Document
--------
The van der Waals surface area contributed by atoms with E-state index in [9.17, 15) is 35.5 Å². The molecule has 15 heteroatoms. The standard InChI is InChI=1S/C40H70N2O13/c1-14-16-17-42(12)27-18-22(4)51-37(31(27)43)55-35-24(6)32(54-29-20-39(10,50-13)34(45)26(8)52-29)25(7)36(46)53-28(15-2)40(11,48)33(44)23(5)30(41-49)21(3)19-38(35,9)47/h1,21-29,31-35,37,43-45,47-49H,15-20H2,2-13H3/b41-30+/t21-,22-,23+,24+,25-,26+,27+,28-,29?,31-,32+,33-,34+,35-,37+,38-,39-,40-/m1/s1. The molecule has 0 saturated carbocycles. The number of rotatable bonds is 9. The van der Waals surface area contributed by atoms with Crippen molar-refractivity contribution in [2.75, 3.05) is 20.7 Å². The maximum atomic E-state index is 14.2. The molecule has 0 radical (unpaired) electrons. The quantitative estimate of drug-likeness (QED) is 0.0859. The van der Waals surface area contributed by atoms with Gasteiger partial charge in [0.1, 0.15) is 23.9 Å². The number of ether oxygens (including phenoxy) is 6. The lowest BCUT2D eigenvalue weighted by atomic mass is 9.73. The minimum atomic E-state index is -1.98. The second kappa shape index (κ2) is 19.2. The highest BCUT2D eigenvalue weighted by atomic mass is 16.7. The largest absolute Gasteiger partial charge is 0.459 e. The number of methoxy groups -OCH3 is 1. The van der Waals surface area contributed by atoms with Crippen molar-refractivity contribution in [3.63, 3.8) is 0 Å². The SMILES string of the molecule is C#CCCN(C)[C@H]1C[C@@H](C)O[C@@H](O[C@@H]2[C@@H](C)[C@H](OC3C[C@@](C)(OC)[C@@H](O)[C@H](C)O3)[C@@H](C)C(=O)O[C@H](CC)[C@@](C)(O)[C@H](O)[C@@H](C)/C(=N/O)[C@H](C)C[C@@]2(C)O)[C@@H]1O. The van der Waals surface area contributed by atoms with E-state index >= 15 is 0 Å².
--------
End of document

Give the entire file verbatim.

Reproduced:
The van der Waals surface area contributed by atoms with E-state index in [9.17, 15) is 35.5 Å². The molecule has 15 heteroatoms. The standard InChI is InChI=1S/C40H70N2O13/c1-14-16-17-42(12)27-18-22(4)51-37(31(27)43)55-35-24(6)32(54-29-20-39(10,50-13)34(45)26(8)52-29)25(7)36(46)53-28(15-2)40(11,48)33(44)23(5)30(41-49)21(3)19-38(35,9)47/h1,21-29,31-35,37,43-45,47-49H,15-20H2,2-13H3/b41-30+/t21-,22-,23+,24+,25-,26+,27+,28-,29?,31-,32+,33-,34+,35-,37+,38-,39-,40-/m1/s1. The molecule has 0 saturated carbocycles. The number of rotatable bonds is 9. The van der Waals surface area contributed by atoms with Crippen molar-refractivity contribution in [2.75, 3.05) is 20.7 Å². The maximum atomic E-state index is 14.2. The molecule has 0 radical (unpaired) electrons. The quantitative estimate of drug-likeness (QED) is 0.0859. The van der Waals surface area contributed by atoms with Gasteiger partial charge in [0.1, 0.15) is 23.9 Å². The number of ether oxygens (including phenoxy) is 6. The lowest BCUT2D eigenvalue weighted by atomic mass is 9.73. The minimum atomic E-state index is -1.98. The second kappa shape index (κ2) is 19.2. The highest BCUT2D eigenvalue weighted by atomic mass is 16.7. The largest absolute Gasteiger partial charge is 0.459 e. The number of methoxy groups -OCH3 is 1. The van der Waals surface area contributed by atoms with Crippen molar-refractivity contribution in [3.63, 3.8) is 0 Å². The SMILES string of the molecule is C#CCCN(C)[C@H]1C[C@@H](C)O[C@@H](O[C@@H]2[C@@H](C)[C@H](OC3C[C@@](C)(OC)[C@@H](O)[C@H](C)O3)[C@@H](C)C(=O)O[C@H](CC)[C@@](C)(O)[C@H](O)[C@@H](C)/C(=N/O)[C@H](C)C[C@@]2(C)O)[C@@H]1O. The van der Waals surface area contributed by atoms with E-state index >= 15 is 0 Å².